Featured on Employment Law This Week – An Illinois appellate court weighs in on social media and solicitation. The case involved a defendant who sent LinkedIn connection requests to three former coworkers, even though he had signed a non-solicit agreement. In considering whether social media activity violates non-solicitation agreements, other courts have drawn a distinction between passive social media activity and more active, direct activity. Though these requests were made directly to the former coworkers, the court in this case ruled that the content constituted passive activity because the defendant did not discuss his new job in any way, nor did he directly attempt to recruit his former coworkers. The court concluded that sending the connection requests did not violate the prohibition against inducing co-employees. Brian Spang, from Epstein Becker Green, has more:
Monthly Archives: July 2017
Under the amendments, the pre-trial procedure extends only to the monetary disputes. The amendments (art. 1252 of the Russian Civil Code) also directly prescribe that the pre-trial procedure doesn`t apply to nonpecuniary claims for infringement of IP rights (for example, suppression of acts that infringe or endanger the IP rights; seizure and destruction of counterfeit goods; official publication of the court decision rendered against an infringer).
In a very thorough analysis following a 3 day Preliminary Injunction hearing Judge Jed Rakoff declined to issue injunctive relief to a former employer seeking to enjoin four former employees and their new employer from competing or from soliciting clients or employees. The decision is far ranging in the employee movement context touching upon inadvertent retention of confidential information, the propriety of new employers providing broad indemnifications and large signing bonuses to the recruits, and the scope of allowable “preparatory conduct” in a one year non-compete period, among other issues presented in the context of a group of employees in the eDiscovery services space collectively on the move.
Law360, New York (July 18, 2017, 9:21 PM EDT) — Massachusetts’ highest court ruled Monday that employers can be held liable for disability discrimination if they fire an individual for using legally prescribed marijuana, an interpretation attorneys say could spread to other states and force employers to consider making exceptions to drug-free policies to accommodate workers’ medical needs.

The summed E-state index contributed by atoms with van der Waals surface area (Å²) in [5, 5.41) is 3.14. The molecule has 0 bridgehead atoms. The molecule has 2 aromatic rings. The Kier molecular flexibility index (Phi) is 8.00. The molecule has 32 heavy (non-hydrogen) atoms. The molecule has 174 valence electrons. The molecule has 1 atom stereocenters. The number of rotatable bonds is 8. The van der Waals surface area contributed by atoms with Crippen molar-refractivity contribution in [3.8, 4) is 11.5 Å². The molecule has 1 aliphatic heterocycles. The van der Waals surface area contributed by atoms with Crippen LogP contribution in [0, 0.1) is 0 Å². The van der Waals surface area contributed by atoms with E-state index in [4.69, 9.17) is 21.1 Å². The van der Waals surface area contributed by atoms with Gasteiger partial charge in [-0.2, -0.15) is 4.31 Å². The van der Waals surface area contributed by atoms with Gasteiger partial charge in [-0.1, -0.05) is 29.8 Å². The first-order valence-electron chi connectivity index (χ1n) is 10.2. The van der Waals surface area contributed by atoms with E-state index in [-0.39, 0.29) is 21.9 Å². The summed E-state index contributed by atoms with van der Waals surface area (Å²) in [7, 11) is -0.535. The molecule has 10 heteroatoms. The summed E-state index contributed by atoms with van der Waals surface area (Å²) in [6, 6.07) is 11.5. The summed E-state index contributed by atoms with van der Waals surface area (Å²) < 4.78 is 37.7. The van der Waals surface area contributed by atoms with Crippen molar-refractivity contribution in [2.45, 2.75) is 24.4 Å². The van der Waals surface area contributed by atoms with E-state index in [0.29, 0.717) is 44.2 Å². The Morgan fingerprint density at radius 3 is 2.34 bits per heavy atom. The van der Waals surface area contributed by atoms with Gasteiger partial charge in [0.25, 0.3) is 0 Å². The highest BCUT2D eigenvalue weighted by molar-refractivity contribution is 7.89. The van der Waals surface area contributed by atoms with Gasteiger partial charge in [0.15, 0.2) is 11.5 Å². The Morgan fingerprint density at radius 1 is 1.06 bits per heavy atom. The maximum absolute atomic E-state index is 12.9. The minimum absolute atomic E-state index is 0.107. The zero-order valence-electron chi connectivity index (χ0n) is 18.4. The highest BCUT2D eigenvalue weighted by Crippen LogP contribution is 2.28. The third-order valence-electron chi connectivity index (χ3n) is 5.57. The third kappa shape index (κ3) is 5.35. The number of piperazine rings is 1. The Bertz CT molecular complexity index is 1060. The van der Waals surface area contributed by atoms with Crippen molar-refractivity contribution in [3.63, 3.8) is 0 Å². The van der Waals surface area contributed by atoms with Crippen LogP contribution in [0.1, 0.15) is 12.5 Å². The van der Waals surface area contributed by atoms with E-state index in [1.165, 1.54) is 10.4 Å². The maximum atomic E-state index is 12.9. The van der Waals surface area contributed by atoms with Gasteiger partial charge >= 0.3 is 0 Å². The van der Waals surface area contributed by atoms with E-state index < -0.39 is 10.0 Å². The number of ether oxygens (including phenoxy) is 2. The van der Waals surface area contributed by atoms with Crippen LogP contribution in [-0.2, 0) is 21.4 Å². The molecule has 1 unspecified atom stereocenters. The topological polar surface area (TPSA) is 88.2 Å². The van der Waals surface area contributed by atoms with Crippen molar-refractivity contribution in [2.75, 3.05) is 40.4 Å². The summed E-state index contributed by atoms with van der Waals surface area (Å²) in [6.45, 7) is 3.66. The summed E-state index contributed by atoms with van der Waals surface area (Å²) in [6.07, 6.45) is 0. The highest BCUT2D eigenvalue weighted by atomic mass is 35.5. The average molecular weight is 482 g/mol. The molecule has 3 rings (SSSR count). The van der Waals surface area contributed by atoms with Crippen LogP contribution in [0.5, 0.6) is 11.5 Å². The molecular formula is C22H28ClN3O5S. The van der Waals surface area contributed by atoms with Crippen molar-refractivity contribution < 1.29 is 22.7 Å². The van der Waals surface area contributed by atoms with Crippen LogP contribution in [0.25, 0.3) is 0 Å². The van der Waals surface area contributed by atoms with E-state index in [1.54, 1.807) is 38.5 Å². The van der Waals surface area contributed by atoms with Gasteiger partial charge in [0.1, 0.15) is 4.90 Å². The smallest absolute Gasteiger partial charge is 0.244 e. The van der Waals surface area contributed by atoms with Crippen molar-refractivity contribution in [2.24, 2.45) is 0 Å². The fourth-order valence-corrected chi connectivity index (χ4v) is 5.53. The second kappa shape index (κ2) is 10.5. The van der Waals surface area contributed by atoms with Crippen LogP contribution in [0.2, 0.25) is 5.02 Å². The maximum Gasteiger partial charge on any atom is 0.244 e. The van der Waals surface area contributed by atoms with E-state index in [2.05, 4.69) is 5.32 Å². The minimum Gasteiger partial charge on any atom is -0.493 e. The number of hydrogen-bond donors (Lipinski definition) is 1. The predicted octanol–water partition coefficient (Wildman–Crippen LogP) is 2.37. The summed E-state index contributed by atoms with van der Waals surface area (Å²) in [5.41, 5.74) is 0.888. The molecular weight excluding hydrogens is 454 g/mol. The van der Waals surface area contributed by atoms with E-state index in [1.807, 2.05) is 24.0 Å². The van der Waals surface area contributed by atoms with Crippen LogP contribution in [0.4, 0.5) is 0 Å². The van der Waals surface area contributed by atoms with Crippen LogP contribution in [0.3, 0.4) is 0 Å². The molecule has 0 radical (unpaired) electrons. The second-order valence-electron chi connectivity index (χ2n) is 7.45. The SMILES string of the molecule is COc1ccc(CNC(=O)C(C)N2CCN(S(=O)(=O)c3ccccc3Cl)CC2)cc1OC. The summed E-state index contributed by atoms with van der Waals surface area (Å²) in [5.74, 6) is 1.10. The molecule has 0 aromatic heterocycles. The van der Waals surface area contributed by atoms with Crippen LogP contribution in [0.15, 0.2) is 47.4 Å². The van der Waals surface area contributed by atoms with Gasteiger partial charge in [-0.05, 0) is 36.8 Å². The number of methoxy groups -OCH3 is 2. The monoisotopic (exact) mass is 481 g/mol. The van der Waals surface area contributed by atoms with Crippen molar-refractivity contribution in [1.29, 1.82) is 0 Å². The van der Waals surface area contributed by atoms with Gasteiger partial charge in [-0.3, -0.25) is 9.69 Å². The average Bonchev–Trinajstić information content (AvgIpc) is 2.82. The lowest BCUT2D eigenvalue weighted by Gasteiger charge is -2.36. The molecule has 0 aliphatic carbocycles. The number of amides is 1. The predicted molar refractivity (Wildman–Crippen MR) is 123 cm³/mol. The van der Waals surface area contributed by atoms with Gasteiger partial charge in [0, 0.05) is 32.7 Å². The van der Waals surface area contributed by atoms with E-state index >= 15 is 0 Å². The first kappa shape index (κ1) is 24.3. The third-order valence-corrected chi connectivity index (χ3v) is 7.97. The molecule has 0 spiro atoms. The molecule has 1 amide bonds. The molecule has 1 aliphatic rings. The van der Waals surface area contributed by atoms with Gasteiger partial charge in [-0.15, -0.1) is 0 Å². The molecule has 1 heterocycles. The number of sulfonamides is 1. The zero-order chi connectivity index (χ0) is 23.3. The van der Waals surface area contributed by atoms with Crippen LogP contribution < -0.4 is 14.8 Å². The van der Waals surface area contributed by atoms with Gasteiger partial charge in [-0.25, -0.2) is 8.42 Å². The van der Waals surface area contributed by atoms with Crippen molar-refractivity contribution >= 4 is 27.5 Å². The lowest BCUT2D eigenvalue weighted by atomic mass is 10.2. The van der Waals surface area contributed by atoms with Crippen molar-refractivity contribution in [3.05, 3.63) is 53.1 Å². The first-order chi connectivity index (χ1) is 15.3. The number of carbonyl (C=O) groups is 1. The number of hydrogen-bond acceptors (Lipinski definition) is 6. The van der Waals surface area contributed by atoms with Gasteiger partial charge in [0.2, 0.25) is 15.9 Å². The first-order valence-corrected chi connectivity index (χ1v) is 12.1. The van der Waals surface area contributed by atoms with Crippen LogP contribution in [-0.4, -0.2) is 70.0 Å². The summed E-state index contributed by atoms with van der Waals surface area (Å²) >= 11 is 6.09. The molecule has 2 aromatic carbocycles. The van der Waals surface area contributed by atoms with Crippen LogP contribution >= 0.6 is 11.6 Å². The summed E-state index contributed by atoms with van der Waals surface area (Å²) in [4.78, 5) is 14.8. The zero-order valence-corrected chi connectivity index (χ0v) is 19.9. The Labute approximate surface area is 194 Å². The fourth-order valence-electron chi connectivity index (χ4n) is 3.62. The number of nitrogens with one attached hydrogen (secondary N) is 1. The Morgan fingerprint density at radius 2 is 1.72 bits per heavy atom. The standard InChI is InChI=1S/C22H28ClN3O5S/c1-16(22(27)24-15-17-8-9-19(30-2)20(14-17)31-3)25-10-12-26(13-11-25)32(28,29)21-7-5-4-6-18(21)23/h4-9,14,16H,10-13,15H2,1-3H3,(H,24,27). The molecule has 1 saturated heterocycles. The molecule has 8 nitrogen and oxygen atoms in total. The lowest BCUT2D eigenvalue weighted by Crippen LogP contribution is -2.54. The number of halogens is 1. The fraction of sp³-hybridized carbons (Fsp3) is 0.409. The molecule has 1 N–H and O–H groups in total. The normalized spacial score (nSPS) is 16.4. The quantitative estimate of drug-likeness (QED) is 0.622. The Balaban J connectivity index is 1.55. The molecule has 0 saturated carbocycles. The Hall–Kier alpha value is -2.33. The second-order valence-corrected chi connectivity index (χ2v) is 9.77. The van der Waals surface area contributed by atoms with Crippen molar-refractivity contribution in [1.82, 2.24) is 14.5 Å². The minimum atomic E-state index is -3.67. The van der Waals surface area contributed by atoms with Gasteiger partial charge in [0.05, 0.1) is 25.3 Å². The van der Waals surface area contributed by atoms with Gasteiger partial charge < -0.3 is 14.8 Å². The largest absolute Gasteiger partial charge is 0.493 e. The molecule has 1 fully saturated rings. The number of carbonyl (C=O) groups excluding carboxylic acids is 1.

“Change or die.”
How many times have you heard that over the last eight years?
A friend of mine in the legal industry pointed that out to me recently, along with commenting that it always sounds so dire. And it does sound dire.
Handicapped Employees Can Use Medical Marijuana Off-Site Under Massachusetts Anti-Discrimination Law
On July 17, 2017, the Massachusetts Supreme Judicial Court (SJC) determined that Massachusetts law permits the off-site use of medical marijuana by handicapped employees, provided that this accommodation does not unduly burden the employer. THE FACTS Cristina Barbuto, the plaintiff, was hired by the defendant company, pending successfully passing a drug test mandated by company policy. The company fired Barbuto after she failed the company’s mandatory drug test due to the presence of marijuana. Barbuto explained that she used medical marijuana off-site at night to treat symptoms associated with Crohn’s Disease, to no avail.
It’s hard to believe we’re halfway through July already! I start two weeks of holiday today, but before I do, here is the latest in your top posts from ILNToday! We have quite an impressive roundup this week from around the world:
By Herbert Z. Pinchuk, head of the Business Law Group at RSS.
July 14, 2017 — An overview of the wide variety of deals and cases that RSS handles each and every day. From helping startups and assisting individuals to working along major corporations, we provide the complete scope of legal services.
House Committee Seeks to Force the NLRB to Jettison “Indirect Control” Standard in Determining Joint Employer Status
Since the National Labor Relations Board’s (“NLRB” or the “Board”) 2015 decision in Browning-Ferris Industries, 362 NLRB No. 186, in which it adopted a new, far less stringent test for determining joint-employer status under the National Labor Relations Act (“NLRA”), employers have been left wondering whether they may be held to be a joint employer of temporary or contract workers that they retain through staffing and temporary agencies.